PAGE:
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How To Tell 1967 50% Versus 80% Silver Coins Apart ?

 
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Valued Member
Canada
386 Posts
 Posted 02/05/2009  12:46 pm Show Profile   Bookmark this topic Add 1945V to your friends list Get a Link to this Message
Does anyone know a (non-destructive) way to differentiate between 50% and 80% 1967 silver dimes and quarters ?

I had thought the weight might be different. That is not the case according to my Charlton guide.

Someone suggested a chemical stain test to me. But this will leave a permanent stain on the coin. I think it will tell you that silver is present, but will not be able to differentiate between 50% and 80%.

Nickel coins have a dull thud when dropped and silver coins have a pleasant ring. Do you think there is a noticeable difference in ring frequency between 50% and 80% silver ?

How do jewelers assay various grades of gold and silver when the composition number is not stamped on the pieces?
Edited by 1945V
02/05/2009 12:53 pm
Pillar of the Community
Canada
4190 Posts
 Posted 02/05/2009  12:47 pm  Show Profile   Bookmark this reply Add chequer to your friends list Get a Link to this Reply
Good question ... I was just looking at some '67 25 cent pieces and wondering the same thing. I'll be watching this thread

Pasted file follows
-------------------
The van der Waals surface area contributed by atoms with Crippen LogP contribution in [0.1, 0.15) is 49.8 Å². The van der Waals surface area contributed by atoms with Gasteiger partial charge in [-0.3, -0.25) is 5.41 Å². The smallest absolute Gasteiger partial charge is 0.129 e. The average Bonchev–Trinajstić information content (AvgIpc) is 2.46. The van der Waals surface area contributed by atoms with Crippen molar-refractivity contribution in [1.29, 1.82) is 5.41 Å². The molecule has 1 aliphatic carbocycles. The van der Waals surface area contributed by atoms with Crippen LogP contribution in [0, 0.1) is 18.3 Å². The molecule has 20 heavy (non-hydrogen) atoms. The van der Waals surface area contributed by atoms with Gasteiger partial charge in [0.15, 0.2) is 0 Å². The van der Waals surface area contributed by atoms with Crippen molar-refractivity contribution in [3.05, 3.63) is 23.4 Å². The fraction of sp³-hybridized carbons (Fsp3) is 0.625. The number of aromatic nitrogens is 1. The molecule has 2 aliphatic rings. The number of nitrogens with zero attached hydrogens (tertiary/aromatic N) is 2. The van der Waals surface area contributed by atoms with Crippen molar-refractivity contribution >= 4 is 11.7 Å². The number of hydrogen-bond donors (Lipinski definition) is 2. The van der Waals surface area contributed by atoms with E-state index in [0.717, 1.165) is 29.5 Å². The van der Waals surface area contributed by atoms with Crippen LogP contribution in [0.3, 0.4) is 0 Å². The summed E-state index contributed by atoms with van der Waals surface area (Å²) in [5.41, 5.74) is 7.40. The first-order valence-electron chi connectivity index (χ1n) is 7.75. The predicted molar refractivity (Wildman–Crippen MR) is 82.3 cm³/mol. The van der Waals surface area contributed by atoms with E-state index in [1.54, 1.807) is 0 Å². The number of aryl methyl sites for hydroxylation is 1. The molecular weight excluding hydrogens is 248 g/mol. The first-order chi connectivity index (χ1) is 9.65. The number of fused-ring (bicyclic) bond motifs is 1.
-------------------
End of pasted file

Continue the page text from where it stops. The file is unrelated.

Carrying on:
Pillar of the Community
United States
1752 Posts
 Posted 02/05/2009  12:58 pm  Show Profile   Bookmark this reply Add CoinHunter53562 to your friends list Get a Link to this Reply
I believe the weights will be different no?
Pillar of the Community
United States
1752 Posts
 Posted 02/05/2009  12:59 pm  Show Profile   Bookmark this reply Add CoinHunter53562 to your friends list Get a Link to this Reply
Nevermind...I was wrong...lol. I guess you would have to do the specific gravity test unless others have an idea.
Pillar of the Community
Canada
838 Posts
 Posted 02/05/2009  2:05 pm  Show Profile   Bookmark this reply Add bibd to your friends list Get a Link to this Reply
Specific gravity is simply another way of saying "density".

If the weights are identical (and the volumes are identical -- a safe assumption), then so will be the density.
Pillar of the Community
Canada
838 Posts
 Posted 02/05/2009  2:10 pm  Show Profile   Bookmark this reply Add bibd to your friends list Get a Link to this Reply